Should software vendors be liable for vulnerabilities in the products they sell? Are they already liable to some degree, or would new legislation be required in order to make it so? These are interesting questions, sure to provoke strong opinions on both sides of the fence.
In almost every case, when you buy a software product, a close inspection of the end-user licence agreement (EULA) will reveal a host of exculpatory clauses, exonerating the vendor of responsibility for any kind of direct, indirect, consequential (and just about every other applicable adjective) damages “whatsoever” that may arise from the installation or use of - or inability to use - the software product. But is this reasonable, or indeed fair?
Software products are not a tangible asset, and as such escape much of the legislation that applies to the sale of goods and their fitness for purpose. However, the majority of successful compromises of systems and enterprises arise from the exploitation of a vulnerability or flaw in an application or OS, and often result in direct financial loss.
At first glance, the case for enforcing some kind of liability on vendors seems obvious. Make the vendors legally responsible for the quality of their products and thus increase their focus on writing secure code. Lower the number of vulnerabilities in published product and create an ecosystem where vendors routinely produce more robust software. This idea is not new, but what might some of the consequences be? Perhaps adequate cover already exists?
The first and most obvious point is that it may well increase the cost of developing software. The impossibility of creating invulnerable code would oblige vendors to take out unlimited liability insurance contracts against the inevitable stream of lawsuits - the cost of this being passed on to the consumer.
Companies might be tempted to skimp on even the most basic security practices, passing the buck to the software vendor when a breach occurs. This could effectively be the death knell for free software.
A second, unintended consequence could be equally costly for the consumer. What happens when the vendor releases an updated product addressing identified flaws with an earlier version? Would cover cease for earlier versions, obliging consumers to commit to expensive and perhaps unnecessary upgrades to continue to benefit from their newfound legal protection?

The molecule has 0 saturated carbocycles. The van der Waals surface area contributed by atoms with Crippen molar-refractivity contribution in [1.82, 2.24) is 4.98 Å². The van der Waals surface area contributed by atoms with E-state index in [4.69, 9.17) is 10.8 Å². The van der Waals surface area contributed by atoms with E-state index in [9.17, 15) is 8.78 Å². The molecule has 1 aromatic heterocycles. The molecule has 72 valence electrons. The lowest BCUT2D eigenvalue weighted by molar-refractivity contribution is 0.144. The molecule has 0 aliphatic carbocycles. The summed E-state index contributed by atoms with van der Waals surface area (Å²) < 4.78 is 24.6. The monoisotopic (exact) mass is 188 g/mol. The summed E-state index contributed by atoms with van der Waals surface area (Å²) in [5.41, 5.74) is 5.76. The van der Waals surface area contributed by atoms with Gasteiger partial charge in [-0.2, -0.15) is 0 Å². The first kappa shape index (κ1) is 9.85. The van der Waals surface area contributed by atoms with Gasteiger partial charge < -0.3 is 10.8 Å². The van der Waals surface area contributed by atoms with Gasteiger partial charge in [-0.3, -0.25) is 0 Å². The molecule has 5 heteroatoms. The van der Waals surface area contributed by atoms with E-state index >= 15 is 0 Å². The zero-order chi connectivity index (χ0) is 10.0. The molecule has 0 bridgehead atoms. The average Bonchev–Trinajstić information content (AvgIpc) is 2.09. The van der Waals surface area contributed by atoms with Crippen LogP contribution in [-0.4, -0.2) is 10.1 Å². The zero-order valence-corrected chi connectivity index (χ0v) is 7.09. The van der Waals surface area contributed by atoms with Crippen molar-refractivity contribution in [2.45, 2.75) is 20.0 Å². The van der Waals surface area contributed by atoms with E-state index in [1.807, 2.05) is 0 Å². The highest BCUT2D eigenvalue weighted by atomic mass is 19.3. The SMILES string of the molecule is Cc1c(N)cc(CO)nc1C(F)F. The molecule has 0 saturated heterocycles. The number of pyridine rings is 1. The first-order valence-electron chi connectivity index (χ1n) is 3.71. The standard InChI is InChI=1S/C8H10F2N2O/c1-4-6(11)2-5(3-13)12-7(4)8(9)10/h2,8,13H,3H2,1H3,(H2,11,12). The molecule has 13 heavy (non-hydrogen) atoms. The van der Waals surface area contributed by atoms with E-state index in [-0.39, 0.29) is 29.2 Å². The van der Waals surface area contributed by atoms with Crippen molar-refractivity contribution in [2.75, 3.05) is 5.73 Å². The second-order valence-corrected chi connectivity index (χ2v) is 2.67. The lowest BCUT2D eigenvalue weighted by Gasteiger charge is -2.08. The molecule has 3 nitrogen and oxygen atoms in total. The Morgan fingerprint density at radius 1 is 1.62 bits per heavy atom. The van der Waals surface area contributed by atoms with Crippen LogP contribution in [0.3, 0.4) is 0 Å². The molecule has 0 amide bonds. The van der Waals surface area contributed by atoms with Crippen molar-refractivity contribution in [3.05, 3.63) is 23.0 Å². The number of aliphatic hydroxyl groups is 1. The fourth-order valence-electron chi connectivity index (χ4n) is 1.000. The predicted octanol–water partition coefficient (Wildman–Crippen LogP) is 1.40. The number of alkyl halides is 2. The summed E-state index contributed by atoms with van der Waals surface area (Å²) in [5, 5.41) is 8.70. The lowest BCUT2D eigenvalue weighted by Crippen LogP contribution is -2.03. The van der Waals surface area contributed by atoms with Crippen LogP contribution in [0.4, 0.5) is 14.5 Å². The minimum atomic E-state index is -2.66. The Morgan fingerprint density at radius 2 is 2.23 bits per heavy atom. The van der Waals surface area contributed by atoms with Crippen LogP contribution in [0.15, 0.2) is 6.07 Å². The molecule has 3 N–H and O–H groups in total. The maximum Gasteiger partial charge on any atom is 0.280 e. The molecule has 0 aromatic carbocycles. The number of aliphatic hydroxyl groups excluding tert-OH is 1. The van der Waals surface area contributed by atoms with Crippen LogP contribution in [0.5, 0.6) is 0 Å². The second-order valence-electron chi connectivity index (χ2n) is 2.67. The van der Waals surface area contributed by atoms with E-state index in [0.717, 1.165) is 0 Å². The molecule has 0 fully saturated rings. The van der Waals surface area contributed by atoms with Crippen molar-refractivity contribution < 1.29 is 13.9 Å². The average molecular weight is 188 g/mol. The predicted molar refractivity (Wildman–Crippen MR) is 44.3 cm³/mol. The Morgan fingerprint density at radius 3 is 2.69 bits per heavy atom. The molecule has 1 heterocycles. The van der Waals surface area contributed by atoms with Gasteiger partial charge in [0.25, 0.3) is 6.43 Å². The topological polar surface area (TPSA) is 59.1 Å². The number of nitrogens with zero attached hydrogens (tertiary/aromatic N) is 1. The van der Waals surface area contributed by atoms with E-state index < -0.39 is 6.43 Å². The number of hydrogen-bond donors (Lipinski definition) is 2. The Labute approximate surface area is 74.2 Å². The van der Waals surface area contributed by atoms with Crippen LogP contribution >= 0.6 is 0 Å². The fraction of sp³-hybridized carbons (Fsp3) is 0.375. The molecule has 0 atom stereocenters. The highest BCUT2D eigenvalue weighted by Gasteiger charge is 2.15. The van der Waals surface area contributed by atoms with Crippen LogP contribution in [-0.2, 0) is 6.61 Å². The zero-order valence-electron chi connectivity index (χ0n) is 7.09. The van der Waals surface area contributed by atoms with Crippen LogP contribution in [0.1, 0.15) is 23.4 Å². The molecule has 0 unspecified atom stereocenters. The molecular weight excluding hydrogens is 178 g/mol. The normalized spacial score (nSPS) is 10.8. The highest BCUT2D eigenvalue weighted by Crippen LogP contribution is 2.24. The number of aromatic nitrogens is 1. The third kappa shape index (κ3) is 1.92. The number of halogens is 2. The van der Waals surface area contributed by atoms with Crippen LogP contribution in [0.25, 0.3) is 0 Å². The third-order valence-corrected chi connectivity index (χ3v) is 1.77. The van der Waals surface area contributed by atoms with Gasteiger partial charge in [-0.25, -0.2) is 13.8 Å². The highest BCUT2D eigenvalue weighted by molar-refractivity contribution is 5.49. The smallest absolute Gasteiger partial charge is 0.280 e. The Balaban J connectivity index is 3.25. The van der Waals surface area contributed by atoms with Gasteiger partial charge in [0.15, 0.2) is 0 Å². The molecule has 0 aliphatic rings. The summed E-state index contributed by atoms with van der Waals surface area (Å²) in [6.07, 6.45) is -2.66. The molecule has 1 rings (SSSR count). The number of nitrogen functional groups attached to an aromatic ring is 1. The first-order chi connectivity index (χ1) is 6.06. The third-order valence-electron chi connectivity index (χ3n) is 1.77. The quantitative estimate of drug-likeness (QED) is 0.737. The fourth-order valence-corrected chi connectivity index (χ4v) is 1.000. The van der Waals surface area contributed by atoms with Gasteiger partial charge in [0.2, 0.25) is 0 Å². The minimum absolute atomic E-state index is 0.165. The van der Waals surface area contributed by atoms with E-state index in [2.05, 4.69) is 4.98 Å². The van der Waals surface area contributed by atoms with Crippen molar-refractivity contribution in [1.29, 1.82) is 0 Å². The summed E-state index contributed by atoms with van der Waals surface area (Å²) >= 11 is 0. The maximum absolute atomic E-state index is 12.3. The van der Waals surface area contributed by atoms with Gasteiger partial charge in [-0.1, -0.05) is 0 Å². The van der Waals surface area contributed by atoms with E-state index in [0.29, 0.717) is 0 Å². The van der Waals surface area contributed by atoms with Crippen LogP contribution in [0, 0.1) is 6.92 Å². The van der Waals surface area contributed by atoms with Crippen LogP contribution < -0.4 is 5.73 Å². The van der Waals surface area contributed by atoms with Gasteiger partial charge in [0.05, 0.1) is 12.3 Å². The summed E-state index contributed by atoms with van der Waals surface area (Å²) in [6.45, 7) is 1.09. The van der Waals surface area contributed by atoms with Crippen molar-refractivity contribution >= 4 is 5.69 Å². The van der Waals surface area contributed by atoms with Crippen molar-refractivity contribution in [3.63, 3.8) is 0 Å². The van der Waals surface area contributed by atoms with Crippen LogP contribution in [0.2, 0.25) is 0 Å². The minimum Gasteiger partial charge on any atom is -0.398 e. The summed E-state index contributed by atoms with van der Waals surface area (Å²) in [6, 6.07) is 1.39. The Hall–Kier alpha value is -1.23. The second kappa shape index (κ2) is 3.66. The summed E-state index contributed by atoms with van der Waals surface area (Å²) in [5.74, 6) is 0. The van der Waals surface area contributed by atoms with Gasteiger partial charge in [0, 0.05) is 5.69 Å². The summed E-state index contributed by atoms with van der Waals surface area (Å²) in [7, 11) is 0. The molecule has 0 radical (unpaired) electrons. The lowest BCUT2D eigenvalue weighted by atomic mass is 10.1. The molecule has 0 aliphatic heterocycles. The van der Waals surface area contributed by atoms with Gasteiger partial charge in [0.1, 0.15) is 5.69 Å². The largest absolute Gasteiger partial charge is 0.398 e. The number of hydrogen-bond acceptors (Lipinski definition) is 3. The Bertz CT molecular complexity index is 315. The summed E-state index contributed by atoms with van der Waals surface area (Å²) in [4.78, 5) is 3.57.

We also need to consider this from the channel perspective. How will a reseller manage to upgrade all its customers when it is on the hook for support? Will support become too much of a cost for resellers or distributors to bear? Will that mean the channel seeks other avenues for revenue, including retaining higher margins at the expense of the end customer?
Where do we truly stand right now; is new legislation required or even worthwhile? In the traditional last refuge of the scoundrel, I must add that I am not a lawyer - so I will defer to the opinion of a colleague who is.
My learned friend said: “If a software vendor negligently exposes its software to vulnerabilities, in particular because of defects in the software or non-compliance with best practices, under current law it can be held liable for all consequences arising therefrom. Exculpatory clauses in EULAs can limit liability but the validity of such clauses has to be examined on a case-by-case basis.”
Bear this in mind though: the vast majority of breaches are the result of the exploitation of vulnerabilities for which a patch has already been released by the vendor. Even with physical goods - such as a car - the vendor is not required to fix a (potentially life-endangering) fault, only to issue a recall and make the necessary changes. Is it really so different? And if you do not respond to the recall notice, or install the patch, where do you think the liability will lie in those cases?
Rik Ferguson is solutions architect at Trend Micro
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